Mordaunt Cohen was born in Sunderland in 1916. He became a solicitor while still a teenager, and was content with practicing in his hometown until World War II broke out and Cohen met Jewish girls who were rescued by the Kindertransport. Learning of the atrocities unfolding throughout the continent, he enlisted in 1940.

He was a gunner for two years before being appointed an officer and sent to Nigeria. There, his soldiers were mainly Muslim. He told the Jewish press in Britain that he spoke to the men about Obah Ibrahim, or Father Abraham, and that they approvingly called him the “White Muslim.” He served in India, then Burma, before returning to Sunderland a decorated veteran and throwing himself into Conservative politics as well as into his synagogue. He also spent decades speaking about the war to school children and other interested groups, at one point making a video about his time fighting the Japanese that was viewed by 170,000 people. And for his efforts, Cohen, now 101, was honored with an MBE yesterday by Queen Elizabeth.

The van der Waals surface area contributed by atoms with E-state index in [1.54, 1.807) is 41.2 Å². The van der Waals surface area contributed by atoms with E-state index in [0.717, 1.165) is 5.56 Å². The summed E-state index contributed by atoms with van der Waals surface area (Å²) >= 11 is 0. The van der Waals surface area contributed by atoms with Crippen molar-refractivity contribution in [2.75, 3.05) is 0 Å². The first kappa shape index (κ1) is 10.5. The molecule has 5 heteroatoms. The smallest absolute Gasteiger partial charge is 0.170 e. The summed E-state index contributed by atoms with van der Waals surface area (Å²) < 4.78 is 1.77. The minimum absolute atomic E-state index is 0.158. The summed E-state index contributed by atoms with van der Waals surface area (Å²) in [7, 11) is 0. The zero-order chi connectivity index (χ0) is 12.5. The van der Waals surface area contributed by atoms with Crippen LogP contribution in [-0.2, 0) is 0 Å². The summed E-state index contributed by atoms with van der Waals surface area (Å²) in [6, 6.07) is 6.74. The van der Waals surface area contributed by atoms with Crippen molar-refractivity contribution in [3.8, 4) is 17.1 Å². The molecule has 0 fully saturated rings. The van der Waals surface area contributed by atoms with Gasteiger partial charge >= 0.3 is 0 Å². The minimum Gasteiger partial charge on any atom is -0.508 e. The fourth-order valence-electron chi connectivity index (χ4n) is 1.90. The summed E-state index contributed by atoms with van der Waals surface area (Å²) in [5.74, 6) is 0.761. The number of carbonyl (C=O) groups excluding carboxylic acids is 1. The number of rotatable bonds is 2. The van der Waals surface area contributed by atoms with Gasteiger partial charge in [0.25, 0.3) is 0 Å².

“When I was commanding troops many miles from here, in very tough conditions, never did I even imagine that aged 101, I would receive such an honour,” he told the press when informed of his new status. “As the years go by, there are less of us around to tell our story. I look forward to continuing to educate as many people as possible in the years ahead, health permitting.”

He was particularly proud, Cohen added, of the efforts of Britain’s 60,000 Jewish veterans of WWII. “I dedicate this award,” he said, “to the soldiers who didn’t come home.”

Correction: An earlier version of this piece incorrectly stated that Cohen was knighted. The Scroll apologizes for its ignorance of the Order of the British Empire’s tiered honorifics.





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